Assessing Diet Quality in a Racially and Ethnically Diverse Cohort of Low-income Toddlers

J Pediatr Gastroenterol Nutr. 2020 Nov;71(5):679-685. doi: 10.1097/MPG.0000000000002871.


Background: Low-income racially and ethnically diverse children are at higher risk for obesity compared with their counterparts; yet, few studies have assessed their diet quality.

Objective: The aim of the study was to evaluate the diet quality of a racially and ethnically diverse cohort of 2-year-olds using the Healthy Eating Index (HEI)-2010.

Methods: We used 24-hour dietary recall data from caregivers of toddlers (24-34 months) at 4 pediatric resident clinics that participated in the Greenlight Study to calculate compliance with the Dietary Guidelines for Americans (DGA) using total HEI score (range 0-100) and 12 component scores.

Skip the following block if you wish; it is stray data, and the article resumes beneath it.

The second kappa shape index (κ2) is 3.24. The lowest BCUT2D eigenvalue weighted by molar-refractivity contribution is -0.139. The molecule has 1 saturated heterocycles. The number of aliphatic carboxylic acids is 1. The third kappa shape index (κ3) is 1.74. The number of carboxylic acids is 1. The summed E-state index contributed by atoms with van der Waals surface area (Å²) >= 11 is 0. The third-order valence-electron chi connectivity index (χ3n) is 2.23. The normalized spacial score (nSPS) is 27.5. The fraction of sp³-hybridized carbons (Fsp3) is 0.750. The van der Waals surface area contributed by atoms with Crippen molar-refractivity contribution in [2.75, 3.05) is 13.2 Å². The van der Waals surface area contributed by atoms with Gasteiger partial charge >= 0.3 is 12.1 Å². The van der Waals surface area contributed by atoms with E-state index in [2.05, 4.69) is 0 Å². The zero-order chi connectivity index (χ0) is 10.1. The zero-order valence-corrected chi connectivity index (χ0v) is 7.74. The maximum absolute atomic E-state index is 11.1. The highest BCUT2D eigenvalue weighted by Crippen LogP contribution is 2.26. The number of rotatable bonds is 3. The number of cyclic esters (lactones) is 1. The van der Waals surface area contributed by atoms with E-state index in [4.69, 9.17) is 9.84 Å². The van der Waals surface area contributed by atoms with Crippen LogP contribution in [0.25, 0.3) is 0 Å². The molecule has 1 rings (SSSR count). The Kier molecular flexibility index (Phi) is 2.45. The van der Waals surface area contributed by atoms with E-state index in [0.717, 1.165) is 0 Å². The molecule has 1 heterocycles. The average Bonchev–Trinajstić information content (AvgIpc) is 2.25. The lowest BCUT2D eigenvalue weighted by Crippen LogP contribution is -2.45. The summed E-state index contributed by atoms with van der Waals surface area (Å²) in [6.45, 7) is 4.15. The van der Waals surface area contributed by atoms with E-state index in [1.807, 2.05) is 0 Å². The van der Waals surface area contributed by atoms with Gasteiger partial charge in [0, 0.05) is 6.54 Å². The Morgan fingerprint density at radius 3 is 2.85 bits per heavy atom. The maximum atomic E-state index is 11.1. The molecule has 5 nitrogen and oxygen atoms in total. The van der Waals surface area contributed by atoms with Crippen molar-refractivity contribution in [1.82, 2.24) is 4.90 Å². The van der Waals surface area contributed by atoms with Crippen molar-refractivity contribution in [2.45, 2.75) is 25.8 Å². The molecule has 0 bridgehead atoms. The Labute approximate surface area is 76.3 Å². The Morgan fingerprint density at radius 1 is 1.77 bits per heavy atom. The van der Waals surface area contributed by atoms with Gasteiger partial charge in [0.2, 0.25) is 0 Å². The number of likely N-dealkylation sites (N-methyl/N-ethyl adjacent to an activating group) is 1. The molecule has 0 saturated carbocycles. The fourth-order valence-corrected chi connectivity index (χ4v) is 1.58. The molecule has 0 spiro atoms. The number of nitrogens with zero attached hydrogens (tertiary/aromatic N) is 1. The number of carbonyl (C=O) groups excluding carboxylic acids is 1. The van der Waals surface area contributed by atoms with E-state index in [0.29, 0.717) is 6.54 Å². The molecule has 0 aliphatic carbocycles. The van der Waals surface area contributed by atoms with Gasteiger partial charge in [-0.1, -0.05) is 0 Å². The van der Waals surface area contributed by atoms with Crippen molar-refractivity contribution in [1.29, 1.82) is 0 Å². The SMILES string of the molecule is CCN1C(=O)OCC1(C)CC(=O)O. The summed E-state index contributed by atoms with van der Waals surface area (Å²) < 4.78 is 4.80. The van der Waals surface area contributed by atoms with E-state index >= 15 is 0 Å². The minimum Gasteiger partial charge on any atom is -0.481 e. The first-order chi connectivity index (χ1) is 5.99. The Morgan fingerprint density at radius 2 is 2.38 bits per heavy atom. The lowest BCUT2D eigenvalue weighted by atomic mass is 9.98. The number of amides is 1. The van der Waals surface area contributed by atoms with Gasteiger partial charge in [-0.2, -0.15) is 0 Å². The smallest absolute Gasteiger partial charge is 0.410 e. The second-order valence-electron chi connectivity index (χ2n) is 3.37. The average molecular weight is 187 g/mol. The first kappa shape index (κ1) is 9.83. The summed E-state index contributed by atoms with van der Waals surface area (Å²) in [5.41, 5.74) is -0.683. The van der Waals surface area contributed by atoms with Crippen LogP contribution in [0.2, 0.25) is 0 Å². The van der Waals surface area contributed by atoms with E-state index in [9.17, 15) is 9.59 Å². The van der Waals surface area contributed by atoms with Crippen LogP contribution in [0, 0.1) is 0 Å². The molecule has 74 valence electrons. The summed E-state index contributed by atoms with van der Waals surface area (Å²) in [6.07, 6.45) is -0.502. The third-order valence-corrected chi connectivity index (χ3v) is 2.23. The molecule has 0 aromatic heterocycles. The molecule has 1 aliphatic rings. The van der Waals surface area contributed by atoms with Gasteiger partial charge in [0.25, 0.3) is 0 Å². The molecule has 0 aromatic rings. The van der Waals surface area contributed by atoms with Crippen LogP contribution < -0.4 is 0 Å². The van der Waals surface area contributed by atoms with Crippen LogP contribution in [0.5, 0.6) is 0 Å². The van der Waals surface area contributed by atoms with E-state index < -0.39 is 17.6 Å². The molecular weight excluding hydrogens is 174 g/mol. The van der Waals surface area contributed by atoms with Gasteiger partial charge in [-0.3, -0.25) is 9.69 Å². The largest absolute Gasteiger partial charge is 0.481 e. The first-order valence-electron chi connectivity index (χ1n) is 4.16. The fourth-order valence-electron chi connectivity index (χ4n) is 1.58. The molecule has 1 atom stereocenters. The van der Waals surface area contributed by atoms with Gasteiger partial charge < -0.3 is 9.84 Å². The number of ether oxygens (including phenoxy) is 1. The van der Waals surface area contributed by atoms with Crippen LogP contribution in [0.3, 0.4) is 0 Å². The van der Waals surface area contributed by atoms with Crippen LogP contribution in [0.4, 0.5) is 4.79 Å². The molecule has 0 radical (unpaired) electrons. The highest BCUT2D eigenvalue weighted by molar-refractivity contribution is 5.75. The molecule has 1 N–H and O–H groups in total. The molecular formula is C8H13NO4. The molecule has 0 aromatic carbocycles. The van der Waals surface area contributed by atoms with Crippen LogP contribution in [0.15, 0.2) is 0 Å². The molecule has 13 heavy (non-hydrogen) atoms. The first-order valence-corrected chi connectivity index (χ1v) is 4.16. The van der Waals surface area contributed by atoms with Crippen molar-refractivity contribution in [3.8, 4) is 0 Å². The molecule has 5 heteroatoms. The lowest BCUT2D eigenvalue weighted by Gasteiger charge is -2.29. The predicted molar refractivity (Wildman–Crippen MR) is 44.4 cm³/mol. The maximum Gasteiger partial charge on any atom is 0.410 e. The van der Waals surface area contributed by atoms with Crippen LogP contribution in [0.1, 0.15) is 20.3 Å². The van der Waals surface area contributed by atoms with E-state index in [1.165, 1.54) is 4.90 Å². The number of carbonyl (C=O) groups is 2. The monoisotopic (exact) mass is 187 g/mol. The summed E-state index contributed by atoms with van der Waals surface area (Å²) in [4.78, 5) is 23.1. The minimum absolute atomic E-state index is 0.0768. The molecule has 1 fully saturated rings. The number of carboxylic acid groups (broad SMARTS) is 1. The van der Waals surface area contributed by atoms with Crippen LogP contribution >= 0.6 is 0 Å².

Results: Participants (n = 231) were mostly Hispanic (57%) or non-Hispanic black (27%) and from low-income families. Mean HEI-2010 score was 62.8 (standard deviation [SD] 10.5). Though not significant, Hispanics had the highest HEI score. Toddlers of caregivers without obesity, older than 35 years and born outside the United States had higher HEI scores. Most had high HEI component scores for dairy, fruit, and protein foods, but few achieved maximum scores, particularly for whole grains (13%), vegetables (10%), and fatty acid ratio (7%).

Conclusions: Despite scores reflective of DGA recommendations for fruit, dairy and protein foods, toddlers in this diverse sample had low quality diets as measured by the HEI, driven largely by low component scores for whole grains, vegetables, and ratio of unsaturated to saturated fatty acids.

Publication types

  • Research Support, N.I.H., Extramural
  • Research Support, Non-U.S. Gov't

MeSH terms

  • Child, Preschool
  • Cross-Sectional Studies
  • Diet*
  • Fruit
  • Humans
  • Nutrition Policy
  • Poverty
  • United States
  • Vegetables*